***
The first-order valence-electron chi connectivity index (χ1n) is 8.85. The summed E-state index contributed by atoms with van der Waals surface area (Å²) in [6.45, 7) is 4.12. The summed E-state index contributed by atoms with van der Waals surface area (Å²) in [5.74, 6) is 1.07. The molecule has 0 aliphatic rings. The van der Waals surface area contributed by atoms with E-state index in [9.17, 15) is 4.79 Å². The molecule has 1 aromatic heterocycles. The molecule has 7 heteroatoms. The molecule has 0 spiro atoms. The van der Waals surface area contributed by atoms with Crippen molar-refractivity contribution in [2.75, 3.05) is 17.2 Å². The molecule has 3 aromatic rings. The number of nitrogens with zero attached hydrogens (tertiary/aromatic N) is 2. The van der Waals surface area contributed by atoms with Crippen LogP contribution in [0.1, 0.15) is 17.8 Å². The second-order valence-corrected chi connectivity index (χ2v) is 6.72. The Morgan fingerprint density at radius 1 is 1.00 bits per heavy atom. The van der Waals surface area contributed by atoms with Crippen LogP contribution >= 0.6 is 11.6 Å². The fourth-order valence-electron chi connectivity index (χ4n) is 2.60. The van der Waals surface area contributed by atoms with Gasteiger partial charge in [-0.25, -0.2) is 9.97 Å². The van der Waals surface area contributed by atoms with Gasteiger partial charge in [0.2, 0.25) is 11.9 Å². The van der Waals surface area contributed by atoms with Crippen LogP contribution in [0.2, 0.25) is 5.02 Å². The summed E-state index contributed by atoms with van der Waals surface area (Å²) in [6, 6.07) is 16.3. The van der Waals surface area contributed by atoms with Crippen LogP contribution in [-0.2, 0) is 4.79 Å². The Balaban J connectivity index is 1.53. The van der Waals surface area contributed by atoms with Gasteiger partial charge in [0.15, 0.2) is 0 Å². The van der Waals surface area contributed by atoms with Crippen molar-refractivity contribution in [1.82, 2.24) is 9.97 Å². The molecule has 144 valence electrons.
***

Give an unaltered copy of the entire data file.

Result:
The first-order valence-electron chi connectivity index (χ1n) is 8.85. The summed E-state index contributed by atoms with van der Waals surface area (Å²) in [6.45, 7) is 4.12. The summed E-state index contributed by atoms with van der Waals surface area (Å²) in [5.74, 6) is 1.07. The molecule has 0 aliphatic rings. The van der Waals surface area contributed by atoms with E-state index in [9.17, 15) is 4.79 Å². The molecule has 1 aromatic heterocycles. The molecule has 7 heteroatoms. The molecule has 0 spiro atoms. The van der Waals surface area contributed by atoms with Crippen molar-refractivity contribution in [2.75, 3.05) is 17.2 Å². The molecule has 3 aromatic rings. The number of nitrogens with zero attached hydrogens (tertiary/aromatic N) is 2. The van der Waals surface area contributed by atoms with Crippen LogP contribution in [0.1, 0.15) is 17.8 Å². The second-order valence-corrected chi connectivity index (χ2v) is 6.72. The Morgan fingerprint density at radius 1 is 1.00 bits per heavy atom. The van der Waals surface area contributed by atoms with Crippen LogP contribution >= 0.6 is 11.6 Å². The fourth-order valence-electron chi connectivity index (χ4n) is 2.60. The van der Waals surface area contributed by atoms with Gasteiger partial charge in [-0.25, -0.2) is 9.97 Å². The van der Waals surface area contributed by atoms with Gasteiger partial charge in [0.2, 0.25) is 11.9 Å². The van der Waals surface area contributed by atoms with Crippen LogP contribution in [0.2, 0.25) is 5.02 Å². The summed E-state index contributed by atoms with van der Waals surface area (Å²) in [6, 6.07) is 16.3. The van der Waals surface area contributed by atoms with Crippen LogP contribution in [-0.2, 0) is 4.79 Å². The Balaban J connectivity index is 1.53. The van der Waals surface area contributed by atoms with Gasteiger partial charge in [0.15, 0.2) is 0 Å². The van der Waals surface area contributed by atoms with Crippen molar-refractivity contribution in [1.82, 2.24) is 9.97 Å². The molecule has 144 valence electrons.